It is evident that the problems of inflation, scarcity, crime and violence are issues that affect all Venezuelans equally, regardless of their political affiliation or ideologies. Why, then, is the population still divided?
Uruguay has been receiving an avalanche of worldwide recognition. The Guardian called the entire country "heroic," Foreign Policy named President Mujica among its "100 Leading Global Thinkers," and The Economist named Uruguay its first-ever "Country of the Year." What's spurring all the attention?
The language of diplomacy, although distant and calculated, gives us a glimpse of changing times. I remember that for years I could predict every word foreign presidents would utter once they arrived in Cuba.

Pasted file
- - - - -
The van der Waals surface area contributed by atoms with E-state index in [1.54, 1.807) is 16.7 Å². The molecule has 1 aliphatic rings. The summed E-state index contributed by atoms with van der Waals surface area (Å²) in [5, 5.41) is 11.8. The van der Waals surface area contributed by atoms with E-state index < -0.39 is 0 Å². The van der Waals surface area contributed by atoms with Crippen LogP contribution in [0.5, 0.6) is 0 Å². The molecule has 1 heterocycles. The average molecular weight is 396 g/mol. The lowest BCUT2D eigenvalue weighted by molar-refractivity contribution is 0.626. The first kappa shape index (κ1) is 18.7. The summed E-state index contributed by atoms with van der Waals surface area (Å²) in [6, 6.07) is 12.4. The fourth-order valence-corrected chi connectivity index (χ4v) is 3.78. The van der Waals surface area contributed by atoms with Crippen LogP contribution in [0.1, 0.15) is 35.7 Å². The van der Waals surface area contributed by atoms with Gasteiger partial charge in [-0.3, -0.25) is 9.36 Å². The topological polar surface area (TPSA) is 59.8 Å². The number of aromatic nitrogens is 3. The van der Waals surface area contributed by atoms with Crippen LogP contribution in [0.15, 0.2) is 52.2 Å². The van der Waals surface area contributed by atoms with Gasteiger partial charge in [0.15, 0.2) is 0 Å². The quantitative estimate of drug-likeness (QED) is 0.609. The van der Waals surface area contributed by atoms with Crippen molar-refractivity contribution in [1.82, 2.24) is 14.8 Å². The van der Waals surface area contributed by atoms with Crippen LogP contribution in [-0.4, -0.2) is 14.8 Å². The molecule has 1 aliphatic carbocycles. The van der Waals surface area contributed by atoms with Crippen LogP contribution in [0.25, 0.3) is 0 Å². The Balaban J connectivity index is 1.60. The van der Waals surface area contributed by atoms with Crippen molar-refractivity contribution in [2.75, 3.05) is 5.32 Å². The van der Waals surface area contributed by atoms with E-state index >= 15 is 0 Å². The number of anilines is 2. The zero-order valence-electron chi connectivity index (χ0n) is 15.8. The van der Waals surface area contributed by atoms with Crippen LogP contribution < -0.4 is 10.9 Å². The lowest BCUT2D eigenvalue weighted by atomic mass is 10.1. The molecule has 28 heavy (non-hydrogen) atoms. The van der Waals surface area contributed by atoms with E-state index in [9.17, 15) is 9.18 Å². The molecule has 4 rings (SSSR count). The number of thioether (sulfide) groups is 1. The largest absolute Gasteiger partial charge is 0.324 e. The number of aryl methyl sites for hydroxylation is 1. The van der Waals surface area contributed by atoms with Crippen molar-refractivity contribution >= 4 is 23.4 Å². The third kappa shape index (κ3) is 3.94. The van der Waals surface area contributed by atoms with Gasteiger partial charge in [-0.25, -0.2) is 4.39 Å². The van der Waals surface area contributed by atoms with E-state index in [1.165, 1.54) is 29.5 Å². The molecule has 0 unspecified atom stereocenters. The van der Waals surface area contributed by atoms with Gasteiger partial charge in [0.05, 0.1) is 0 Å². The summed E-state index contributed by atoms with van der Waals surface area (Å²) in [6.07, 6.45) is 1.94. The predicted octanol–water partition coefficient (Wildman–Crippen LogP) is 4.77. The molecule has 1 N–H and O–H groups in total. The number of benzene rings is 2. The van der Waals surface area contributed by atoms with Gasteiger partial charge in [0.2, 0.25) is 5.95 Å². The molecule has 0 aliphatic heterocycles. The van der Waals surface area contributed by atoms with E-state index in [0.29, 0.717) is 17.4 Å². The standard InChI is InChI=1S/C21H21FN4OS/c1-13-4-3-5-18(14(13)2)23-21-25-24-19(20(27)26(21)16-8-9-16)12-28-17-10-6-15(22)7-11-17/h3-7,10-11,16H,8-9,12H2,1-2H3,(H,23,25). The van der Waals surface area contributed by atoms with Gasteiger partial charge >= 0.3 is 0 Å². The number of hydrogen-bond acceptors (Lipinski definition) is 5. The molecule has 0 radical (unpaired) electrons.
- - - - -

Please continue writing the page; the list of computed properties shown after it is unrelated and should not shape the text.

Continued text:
Get ready: we're about to see major marriage news in at least two states. Rhode Island and Delaware are rocking towards legislative votes, and that means we could see access to marriage dramatically expand just in time for summer.
Uruguay's President Jose Mujica, a guerrilla in the 1960s and '70s who was imprisoned under severe conditions for 14 years, seems to be one of a rare breed of sincere anti-materialists, who thinks that the pursuit of wealth beyond a minimum is the root of most evil in the world.